The big story--literally and figuratively--is Cleveland's starting center Timofey Mozgov, who played a scoreless nine minutes after scoring 28 points in game four and helping to keep the Cavaliers close with his inside presence at both ends of the court. Cleveland Coach David Blatt pulled Mozgov from game five after just five minutes with Golden State leading 8-2; Blatt did not give Mozgov a chance to go to work against Golden State's undersized lineup, a markedly different approach to coaching and matchups from the one that Golden State Coach Steve Kerr took in game four when he stuck with his small lineup despite trailing 7-0 early in the first quarter.

Any player--but particularly a big man whose size and length can wear down opponents over the course of a game--would struggle to find his rhythm if he is used to playing regular minutes but then is suddenly relegated to just four or five minutes per half.

Mozgov averaged 16.8 ppg on .550 field goal shooting plus 8.3 rpg in the first four games of the series, yet after Blatt benched Mozgov early in game five he did not put Mozgov back in the game until late in the third quarter. The Cavaliers cut a 71-67 Golden State lead to 78-77 during Mozgov's cameo second half appearance and then were outscored 26-14 the rest of the way after Blatt yanked Mozgov again. Essentially, Blatt iced his second best player and failed to exploit the only matchup advantage that the Cavaliers have other than James versus whoever tries to guard him one on one.

The minutes that Mozgov would have and should have played went to a combination of perimeter players J.R. Smith (14 points on 5-15 field goal shooting in 36 minutes), James Jones (0 points in 18 minutes) and Mike Miller (3 points in 14 minutes).

The bottom line is that Kerr has outcoached Blatt. Yes, Kerr has more cards to play but Blatt has the biggest card (LeBron James) plus the edge inside with Mozgov but Blatt has not taken full advantage of those trumps. On offense, the Cavaliers should be running a steady diet of James-Mozgov screen/roll plays, forcing the Warriors to either trap James and leave Mozgov open at the rim or else single cover James and pray for salvation. On defense, the idea that Mozgov could not guard any of the Warriors is wrong; Mozgov should be assigned to stand two feet away from Andre Iguodala, who is struggling to make uncontested and wide open 15 foot shots (Iguodala shot 2-11 from the free throw line in game five). The Cavaliers could then pack the paint, stay close to Golden State's three point shooters and dare Iguodala to beat them with two point jump shots. If that strategy sounds familiar that is because it is the strategy that Kerr used to beat Memphis in the playoffs, assigning Bogut to guard Tony Allen--and by "guard" I mean give Allen the space to shoot open jumpers to his heart's content. Iguodala is a very good all-around player but the Warriors are not going to win a championship with Iguodala shooting 15-18 foot jumpers while James and/or Mozgov are getting dunks and free throws.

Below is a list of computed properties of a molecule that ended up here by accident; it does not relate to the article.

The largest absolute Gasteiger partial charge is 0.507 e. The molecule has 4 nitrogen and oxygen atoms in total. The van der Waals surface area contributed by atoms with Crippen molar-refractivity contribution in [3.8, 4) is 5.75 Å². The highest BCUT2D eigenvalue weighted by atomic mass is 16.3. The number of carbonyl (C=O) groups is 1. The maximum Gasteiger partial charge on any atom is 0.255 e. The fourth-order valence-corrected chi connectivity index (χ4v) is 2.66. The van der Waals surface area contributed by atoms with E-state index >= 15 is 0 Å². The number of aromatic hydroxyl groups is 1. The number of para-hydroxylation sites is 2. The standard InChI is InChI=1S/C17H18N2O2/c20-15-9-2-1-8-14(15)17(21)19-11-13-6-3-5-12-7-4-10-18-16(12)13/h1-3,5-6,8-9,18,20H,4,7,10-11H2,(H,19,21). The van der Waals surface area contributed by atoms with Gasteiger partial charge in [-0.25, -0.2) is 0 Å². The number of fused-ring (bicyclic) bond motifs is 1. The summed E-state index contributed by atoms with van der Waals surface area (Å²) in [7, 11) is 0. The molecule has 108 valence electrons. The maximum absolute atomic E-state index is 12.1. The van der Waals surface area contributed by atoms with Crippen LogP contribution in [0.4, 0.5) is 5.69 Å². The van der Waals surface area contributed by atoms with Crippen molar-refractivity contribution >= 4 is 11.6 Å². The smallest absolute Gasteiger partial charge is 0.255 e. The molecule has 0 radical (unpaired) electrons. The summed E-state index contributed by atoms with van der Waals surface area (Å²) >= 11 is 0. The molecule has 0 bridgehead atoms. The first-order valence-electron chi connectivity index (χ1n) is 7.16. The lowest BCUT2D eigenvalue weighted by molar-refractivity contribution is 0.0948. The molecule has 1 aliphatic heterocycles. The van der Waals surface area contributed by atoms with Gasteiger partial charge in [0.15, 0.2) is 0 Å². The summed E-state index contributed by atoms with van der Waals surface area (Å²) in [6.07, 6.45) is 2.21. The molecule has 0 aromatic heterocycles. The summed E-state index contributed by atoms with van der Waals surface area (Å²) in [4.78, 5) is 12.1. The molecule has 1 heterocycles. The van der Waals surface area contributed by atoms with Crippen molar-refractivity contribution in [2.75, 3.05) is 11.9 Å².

What did Kerr think of Blatt's quick hook of Mozgov? Here is what Kerr said after game five: "I thought from the very beginning when they went small, had their shooters out there, I thought this is Steph's night. This is going to be a big one for him because he has all that room. He took over the game down the stretch and was fantastic." Translation: "If I had known that all I had to do was bench Bogut and Blatt would respond by taking out his second best player then I would have done it in game one and this series would have been over in four games. I will match our five best perimeter players against Cleveland's five best perimeter players any day of the week. Cleveland then has one matchup advantage with LeBron James but we have four matchup advantages and we do not have to worry about foul trouble or our guys getting worn down by banging around in the paint against a true big man."